Nature-based solutions for Malta arise from multi-disciplinary Summer School
This press release was written by ReNaturing Cities Summer School participants Marina D'Este, Nina Zarrineh, Letisia De Santis, Silvia Croce, Rocio Pineda Martos within a Science communication training session.
The first ReNaturing cities: Interdisciplinary Summer School brought together around 40 students and international experts from different backgrounds to discuss and outline innovative ideas for nature-based solutions in Malta. The Summer School took place from 30th September to 4th October in Malta. The exercises carried out by the students were focused on local problems as flooding and tourism pressure. Participants presented their innovative and efficient ideas, which can be implemented on the island to enhance people’s connectivity with nature.
Nature-based solutions, defined as living solutions that address societal challenges in a resource-efficient and adaptable manner, are a key priority for the European Union Research and Innovation agenda, as they provide both socio-economic and environmental benefits.
The Summer School was organised by the Malta College of Arts, Science and Technology (MCAST), in the framework of the ReNature project and the COST Action Circular City.
ReNature, a European funded project in the framework of Horizon 2020 Research and Innovation programme, aims to establish and implement a nature-based solutions research strategy for Malta with a vision to promote research and innovation and develop solutions in a pursuit of economic growth, whilst at the same time improving human well-being and tackling environmental challenges. The COST Action Circular City builds an interdisciplinary platform for connecting city planners, architects, system designers, circular economists, engineers and researchers from social and natural sciences that develop systems allowing cities to cope with environmental challenges.
Within the Summer School, participants investigated two challenging case studies: the Birkirkara urban area and the island of Comino. In Birkirkara, which in the past has been characterised by heavy flooding, students identified nature-based solutions for reducing surface run-off whilst providing other ecosystem services. The second fieldwork location was the Maltese island Comino, a highly visited tourist attraction, which is considered a protected area. The island faced severe reduction in ecosystem services due to land use management in the past and drought severe drought and high tourist numbers now. Guided by a local expert, students inspected the issues on the island first-hand and developed prototypes of nature-based solutions.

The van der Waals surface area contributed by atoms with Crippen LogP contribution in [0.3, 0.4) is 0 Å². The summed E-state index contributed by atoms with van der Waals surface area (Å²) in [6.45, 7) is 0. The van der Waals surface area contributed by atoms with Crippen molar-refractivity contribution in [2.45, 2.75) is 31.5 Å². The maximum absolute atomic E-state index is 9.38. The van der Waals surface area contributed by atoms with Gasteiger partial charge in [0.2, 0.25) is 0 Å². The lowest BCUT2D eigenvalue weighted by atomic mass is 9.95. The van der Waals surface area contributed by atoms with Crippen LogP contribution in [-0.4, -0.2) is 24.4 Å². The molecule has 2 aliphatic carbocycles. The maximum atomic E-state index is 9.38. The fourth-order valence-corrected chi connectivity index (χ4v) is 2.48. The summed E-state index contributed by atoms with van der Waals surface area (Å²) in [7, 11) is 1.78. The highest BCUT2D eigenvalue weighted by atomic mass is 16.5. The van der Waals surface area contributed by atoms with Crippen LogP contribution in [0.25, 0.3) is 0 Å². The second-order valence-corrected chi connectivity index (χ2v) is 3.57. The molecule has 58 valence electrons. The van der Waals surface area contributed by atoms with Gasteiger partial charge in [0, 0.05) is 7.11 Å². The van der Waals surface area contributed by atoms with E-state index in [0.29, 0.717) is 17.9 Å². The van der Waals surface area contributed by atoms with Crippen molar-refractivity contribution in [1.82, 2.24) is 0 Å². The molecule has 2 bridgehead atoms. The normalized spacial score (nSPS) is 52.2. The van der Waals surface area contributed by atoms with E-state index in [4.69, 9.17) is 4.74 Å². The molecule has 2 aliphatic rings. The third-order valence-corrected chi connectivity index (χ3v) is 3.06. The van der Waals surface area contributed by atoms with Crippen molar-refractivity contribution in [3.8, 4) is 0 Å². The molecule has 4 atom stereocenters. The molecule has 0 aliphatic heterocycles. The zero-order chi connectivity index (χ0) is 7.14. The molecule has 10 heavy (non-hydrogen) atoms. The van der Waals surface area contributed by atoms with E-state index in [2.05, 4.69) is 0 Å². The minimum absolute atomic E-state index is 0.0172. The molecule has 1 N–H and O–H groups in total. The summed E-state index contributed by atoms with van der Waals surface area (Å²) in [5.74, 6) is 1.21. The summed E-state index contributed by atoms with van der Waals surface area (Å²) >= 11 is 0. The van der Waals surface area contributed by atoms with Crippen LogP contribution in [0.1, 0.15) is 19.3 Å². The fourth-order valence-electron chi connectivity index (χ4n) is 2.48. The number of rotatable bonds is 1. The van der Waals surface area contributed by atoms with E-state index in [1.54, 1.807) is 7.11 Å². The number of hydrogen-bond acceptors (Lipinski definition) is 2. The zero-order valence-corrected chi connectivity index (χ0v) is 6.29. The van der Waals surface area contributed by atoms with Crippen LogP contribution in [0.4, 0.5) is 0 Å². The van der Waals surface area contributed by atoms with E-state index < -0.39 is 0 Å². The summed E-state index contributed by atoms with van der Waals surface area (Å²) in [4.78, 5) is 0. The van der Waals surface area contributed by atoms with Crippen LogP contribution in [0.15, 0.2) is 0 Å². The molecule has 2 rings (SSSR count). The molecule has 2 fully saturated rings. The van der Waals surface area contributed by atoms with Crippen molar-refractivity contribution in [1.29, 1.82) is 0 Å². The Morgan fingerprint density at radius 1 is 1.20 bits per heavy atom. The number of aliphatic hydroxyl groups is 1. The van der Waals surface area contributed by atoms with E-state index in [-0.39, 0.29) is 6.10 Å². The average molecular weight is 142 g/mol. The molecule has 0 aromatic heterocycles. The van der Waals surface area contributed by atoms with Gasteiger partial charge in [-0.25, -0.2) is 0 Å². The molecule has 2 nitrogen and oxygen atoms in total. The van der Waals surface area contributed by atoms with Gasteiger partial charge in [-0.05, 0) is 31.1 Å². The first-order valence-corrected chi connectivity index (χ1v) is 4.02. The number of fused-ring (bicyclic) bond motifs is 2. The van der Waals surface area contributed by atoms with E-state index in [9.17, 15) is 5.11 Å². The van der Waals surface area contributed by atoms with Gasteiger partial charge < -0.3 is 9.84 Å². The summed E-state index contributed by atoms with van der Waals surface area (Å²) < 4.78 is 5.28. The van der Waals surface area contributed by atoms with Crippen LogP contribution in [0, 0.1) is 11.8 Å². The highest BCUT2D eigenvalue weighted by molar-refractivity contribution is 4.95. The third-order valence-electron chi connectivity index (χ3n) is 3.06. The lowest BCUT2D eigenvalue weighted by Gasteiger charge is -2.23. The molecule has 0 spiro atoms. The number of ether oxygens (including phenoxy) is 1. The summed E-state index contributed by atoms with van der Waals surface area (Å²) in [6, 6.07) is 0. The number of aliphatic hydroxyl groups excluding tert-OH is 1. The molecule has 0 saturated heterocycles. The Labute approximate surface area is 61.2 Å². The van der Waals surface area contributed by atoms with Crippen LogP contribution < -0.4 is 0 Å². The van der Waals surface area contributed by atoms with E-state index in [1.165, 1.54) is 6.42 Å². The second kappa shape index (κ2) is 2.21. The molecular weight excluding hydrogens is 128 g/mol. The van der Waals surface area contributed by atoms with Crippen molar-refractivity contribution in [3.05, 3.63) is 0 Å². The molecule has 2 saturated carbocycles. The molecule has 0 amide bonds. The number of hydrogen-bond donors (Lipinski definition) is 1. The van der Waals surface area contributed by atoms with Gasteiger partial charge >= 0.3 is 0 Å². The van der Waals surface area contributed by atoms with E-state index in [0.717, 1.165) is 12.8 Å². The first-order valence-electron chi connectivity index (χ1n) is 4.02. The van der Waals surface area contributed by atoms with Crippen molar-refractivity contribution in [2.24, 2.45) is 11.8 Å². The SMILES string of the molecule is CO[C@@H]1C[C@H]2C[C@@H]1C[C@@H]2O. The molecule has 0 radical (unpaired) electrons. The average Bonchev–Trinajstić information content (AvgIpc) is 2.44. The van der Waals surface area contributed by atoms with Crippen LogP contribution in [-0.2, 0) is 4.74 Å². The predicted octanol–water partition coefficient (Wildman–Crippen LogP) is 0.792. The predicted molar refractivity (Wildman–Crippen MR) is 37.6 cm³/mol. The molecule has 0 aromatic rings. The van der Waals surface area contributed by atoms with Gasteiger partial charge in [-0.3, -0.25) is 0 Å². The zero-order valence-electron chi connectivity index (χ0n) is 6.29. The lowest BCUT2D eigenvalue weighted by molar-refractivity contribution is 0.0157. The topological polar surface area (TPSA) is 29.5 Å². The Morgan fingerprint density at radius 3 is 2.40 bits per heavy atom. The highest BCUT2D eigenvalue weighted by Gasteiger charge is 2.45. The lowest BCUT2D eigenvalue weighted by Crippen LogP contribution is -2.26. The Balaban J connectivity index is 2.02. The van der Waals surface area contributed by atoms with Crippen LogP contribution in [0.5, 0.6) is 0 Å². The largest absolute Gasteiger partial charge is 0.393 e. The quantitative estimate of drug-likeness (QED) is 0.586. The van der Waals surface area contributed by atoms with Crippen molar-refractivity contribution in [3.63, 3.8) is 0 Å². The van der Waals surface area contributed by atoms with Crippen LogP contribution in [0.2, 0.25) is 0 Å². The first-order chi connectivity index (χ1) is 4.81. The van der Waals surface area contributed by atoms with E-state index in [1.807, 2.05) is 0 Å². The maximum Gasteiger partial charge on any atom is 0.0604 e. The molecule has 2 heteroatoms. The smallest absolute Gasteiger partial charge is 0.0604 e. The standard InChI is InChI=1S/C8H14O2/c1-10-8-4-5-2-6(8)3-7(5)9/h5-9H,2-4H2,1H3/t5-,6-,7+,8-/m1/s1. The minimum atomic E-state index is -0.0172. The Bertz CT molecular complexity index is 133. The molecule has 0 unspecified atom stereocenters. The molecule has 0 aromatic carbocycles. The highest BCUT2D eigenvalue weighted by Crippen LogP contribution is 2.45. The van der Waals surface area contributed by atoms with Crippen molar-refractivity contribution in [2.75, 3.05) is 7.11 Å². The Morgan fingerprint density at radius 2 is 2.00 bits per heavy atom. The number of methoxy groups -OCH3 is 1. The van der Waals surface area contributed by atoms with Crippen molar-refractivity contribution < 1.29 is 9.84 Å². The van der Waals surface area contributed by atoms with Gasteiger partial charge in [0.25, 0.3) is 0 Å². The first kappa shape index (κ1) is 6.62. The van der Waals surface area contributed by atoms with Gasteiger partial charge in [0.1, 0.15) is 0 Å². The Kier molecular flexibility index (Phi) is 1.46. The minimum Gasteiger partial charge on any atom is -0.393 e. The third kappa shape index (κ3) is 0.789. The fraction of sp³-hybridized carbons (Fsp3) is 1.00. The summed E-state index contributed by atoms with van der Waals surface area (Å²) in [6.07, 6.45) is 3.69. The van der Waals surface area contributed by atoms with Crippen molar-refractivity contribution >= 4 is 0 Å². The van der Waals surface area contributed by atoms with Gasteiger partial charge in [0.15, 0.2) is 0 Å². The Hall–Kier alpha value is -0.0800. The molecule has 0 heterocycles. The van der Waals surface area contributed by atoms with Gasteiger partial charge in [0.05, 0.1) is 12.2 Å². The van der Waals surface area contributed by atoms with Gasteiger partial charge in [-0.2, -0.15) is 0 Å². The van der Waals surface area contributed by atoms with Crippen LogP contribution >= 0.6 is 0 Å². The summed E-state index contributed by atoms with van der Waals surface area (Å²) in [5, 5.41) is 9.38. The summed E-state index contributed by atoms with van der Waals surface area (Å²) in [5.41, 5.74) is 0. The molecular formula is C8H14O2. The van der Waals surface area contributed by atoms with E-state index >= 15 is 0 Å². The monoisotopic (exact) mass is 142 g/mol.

The young researchers presented solutions to practitioners and policy representatives, which facilitated a good base for discussions. Several expert talks provided students with more knowledge on nature-based solutions, methods and tools for assessing their impact. The Summer School brought together students and specialists from different backgrounds for the drafting of holistic nature-based plans for recognized challenges.
More information about nature-based solutions in Malta can be found in the ReNature Compendium, a virtual collection of case studies created to spread information for policy-makers, designer, planners and citizens about solutions and their benefits, which will be available soon on the project website.